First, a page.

Traumatic Brain Injury Severity, Comorbidity, Social Support, Family Functioning, and Community Reintegration Among Veterans of the Afghanistan and Iraq Wars

Mary Jo Pugh, Alicia A. Swan, Kathleen F. Carlson, Carlos A. Jaramillo, Blessen C. Eapen, Christina Dillahunt-Aspillaga, Megan E. Amuan, Roxana E. Delgado, Kimberly McConnell, Erin Finley Garcia, Jordan H. Grafman

Research output: Contribution to journalArticle

10 Scopus citations

Abstract

Objective: To examine the association between traumatic brain injury (TBI) severity; social, family, and community reintegration outcomes; and return to work status among post-9/11 veterans in Department of Veterans Affairs (VA) care. Design: Retrospective observational cohort study. Setting: Mail/online survey fielded to a national sample of veterans. Participants: Sample of post-9/11 veterans with at least 3 years of VA care stratified according to TBI severity and comorbidities who completed and returned surveys (N=2023). Interventions: Not applicable. Main Outcome Measures: Deployment Risk and Resilience Inventory-2 family functioning and social support subscales; Military to Civilian Questionnaire; and employment status. Results: Bivariate analyses revealed that veterans with every classification of TBI severity reported significantly more difficulty on social, family, and community reintegration outcomes than those with no TBI. In the fully adjusted model, veterans with unclassified and moderate/severe TBI reported significantly more difficulty with community reintegration and were less likely to be employed relative to those with no TBI; those with unclassified TBI also reported significantly more difficulty with family functioning. Veterans with mild TBI also reported significantly more difficulty with community reintegration. Conclusions: This study provides insight into long-term outcomes associated with TBI in post-9/11 veterans and suggests that exposure to TBI has a negative effect on social and family functioning, community reintegration, and return to work even after controlling for comorbidity, deployment experiences, and sociodemographic characteristics. Additional research is required to explicate what appears to be complex interactions among TBI severity, psychosocial well-being, combat exposures, and socioeconomic resources in this population.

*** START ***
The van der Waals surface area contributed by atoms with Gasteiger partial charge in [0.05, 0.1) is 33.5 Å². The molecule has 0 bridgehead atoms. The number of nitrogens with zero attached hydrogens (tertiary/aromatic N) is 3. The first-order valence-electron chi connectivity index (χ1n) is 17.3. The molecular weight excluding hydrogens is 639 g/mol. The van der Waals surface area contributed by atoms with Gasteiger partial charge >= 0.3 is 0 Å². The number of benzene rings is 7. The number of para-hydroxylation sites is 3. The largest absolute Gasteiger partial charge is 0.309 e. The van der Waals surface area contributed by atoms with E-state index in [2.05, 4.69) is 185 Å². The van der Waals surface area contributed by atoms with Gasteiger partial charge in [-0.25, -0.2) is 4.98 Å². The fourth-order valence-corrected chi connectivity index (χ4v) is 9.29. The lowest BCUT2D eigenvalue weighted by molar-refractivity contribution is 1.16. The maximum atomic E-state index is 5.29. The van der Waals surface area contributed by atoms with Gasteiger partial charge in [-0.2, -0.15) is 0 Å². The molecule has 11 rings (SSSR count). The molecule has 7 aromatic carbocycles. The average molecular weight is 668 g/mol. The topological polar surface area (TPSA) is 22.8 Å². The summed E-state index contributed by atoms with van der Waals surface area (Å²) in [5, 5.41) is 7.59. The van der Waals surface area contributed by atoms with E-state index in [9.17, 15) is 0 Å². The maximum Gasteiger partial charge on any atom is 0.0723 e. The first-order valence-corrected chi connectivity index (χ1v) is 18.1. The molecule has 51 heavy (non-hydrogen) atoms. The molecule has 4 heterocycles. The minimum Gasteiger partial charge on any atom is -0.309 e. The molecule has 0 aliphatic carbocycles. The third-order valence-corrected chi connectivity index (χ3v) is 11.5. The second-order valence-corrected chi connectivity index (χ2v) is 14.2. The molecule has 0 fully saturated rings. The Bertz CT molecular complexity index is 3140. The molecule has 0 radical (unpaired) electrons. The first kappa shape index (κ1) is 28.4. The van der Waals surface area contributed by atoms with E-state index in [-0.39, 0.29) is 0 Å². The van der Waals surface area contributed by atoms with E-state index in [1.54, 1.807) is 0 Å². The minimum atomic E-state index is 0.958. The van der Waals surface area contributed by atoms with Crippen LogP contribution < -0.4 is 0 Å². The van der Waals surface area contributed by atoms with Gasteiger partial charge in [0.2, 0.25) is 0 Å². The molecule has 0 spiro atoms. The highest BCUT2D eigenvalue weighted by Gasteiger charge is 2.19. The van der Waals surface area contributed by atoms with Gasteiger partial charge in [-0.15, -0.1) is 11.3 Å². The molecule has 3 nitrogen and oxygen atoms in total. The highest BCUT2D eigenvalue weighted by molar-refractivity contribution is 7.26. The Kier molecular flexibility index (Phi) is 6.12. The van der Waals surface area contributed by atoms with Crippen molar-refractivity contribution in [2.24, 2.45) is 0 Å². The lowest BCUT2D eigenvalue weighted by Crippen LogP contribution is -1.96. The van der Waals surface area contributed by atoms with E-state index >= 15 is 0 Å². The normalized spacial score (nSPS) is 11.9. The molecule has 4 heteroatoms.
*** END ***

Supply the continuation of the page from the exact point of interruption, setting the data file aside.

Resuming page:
Original languageEnglish (US)
JournalArchives of Physical Medicine and Rehabilitation
DOIs
StateAccepted/In press - 2017

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Keywords

  • Brain injuries
  • Mental health
  • Rehabilitation
  • Stress disorders, post-traumatic
  • Veterans

ASJC Scopus subject areas

  • Physical Therapy, Sports Therapy and Rehabilitation
  • Rehabilitation

Cite this

Pugh, M. J., Swan, A. A., Carlson, K. F., Jaramillo, C. A., Eapen, B. C., Dillahunt-Aspillaga, C., Amuan, M. E., Delgado, R. E., McConnell, K., Finley Garcia, E., & Grafman, J. H. (Accepted/In press). Traumatic Brain Injury Severity, Comorbidity, Social Support, Family Functioning, and Community Reintegration Among Veterans of the Afghanistan and Iraq Wars. Archives of Physical Medicine and Rehabilitation. https://doi.org/10.1016/j.apmr.2017.05.021